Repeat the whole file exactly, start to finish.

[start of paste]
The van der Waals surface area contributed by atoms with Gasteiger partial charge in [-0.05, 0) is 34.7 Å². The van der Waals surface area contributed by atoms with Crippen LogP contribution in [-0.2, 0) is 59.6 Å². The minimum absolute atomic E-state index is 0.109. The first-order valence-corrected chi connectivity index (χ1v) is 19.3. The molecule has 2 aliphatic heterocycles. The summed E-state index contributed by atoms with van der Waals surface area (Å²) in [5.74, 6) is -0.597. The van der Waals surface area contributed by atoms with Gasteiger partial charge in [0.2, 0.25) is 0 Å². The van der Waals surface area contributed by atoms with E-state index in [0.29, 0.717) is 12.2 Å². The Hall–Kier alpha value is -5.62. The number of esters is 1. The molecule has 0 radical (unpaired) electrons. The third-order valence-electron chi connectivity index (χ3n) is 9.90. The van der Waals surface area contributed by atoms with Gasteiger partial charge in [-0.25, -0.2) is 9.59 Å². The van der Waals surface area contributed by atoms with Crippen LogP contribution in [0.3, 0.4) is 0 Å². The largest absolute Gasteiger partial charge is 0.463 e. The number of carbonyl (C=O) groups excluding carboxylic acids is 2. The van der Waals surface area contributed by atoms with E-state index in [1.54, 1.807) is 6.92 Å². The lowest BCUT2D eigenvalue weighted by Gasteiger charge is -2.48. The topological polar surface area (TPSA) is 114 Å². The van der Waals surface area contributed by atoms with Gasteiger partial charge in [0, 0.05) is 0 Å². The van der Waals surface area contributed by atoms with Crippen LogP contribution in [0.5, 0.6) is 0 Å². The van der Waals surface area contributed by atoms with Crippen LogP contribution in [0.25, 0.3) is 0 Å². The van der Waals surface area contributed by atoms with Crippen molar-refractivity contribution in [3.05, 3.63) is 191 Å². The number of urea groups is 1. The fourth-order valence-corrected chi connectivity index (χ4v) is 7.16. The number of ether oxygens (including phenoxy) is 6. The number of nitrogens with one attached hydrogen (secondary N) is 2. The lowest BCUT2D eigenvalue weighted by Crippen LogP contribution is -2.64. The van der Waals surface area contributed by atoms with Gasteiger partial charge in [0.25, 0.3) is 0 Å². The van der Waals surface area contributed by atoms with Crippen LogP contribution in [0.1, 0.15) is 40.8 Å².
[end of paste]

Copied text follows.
The van der Waals surface area contributed by atoms with Gasteiger partial charge in [-0.05, 0) is 34.7 Å². The van der Waals surface area contributed by atoms with Crippen LogP contribution in [-0.2, 0) is 59.6 Å². The minimum absolute atomic E-state index is 0.109. The first-order valence-corrected chi connectivity index (χ1v) is 19.3. The molecule has 2 aliphatic heterocycles. The summed E-state index contributed by atoms with van der Waals surface area (Å²) in [5.74, 6) is -0.597. The van der Waals surface area contributed by atoms with Gasteiger partial charge in [0.2, 0.25) is 0 Å². The van der Waals surface area contributed by atoms with E-state index in [0.29, 0.717) is 12.2 Å². The Hall–Kier alpha value is -5.62. The number of esters is 1. The molecule has 0 radical (unpaired) electrons. The third-order valence-electron chi connectivity index (χ3n) is 9.90. The van der Waals surface area contributed by atoms with Gasteiger partial charge in [-0.25, -0.2) is 9.59 Å². The van der Waals surface area contributed by atoms with Crippen LogP contribution in [0.3, 0.4) is 0 Å². The largest absolute Gasteiger partial charge is 0.463 e. The number of carbonyl (C=O) groups excluding carboxylic acids is 2. The van der Waals surface area contributed by atoms with E-state index in [1.54, 1.807) is 6.92 Å². The lowest BCUT2D eigenvalue weighted by Gasteiger charge is -2.48. The topological polar surface area (TPSA) is 114 Å². The van der Waals surface area contributed by atoms with Gasteiger partial charge in [0, 0.05) is 0 Å². The van der Waals surface area contributed by atoms with Crippen LogP contribution in [0.5, 0.6) is 0 Å². The van der Waals surface area contributed by atoms with Crippen LogP contribution in [0.25, 0.3) is 0 Å². The van der Waals surface area contributed by atoms with Crippen molar-refractivity contribution in [3.05, 3.63) is 191 Å². The number of urea groups is 1. The fourth-order valence-corrected chi connectivity index (χ4v) is 7.16. The number of ether oxygens (including phenoxy) is 6. The number of nitrogens with one attached hydrogen (secondary N) is 2. The lowest BCUT2D eigenvalue weighted by Crippen LogP contribution is -2.64. The van der Waals surface area contributed by atoms with Gasteiger partial charge in [0.25, 0.3) is 0 Å². The van der Waals surface area contributed by atoms with Crippen LogP contribution in [0.1, 0.15) is 40.8 Å².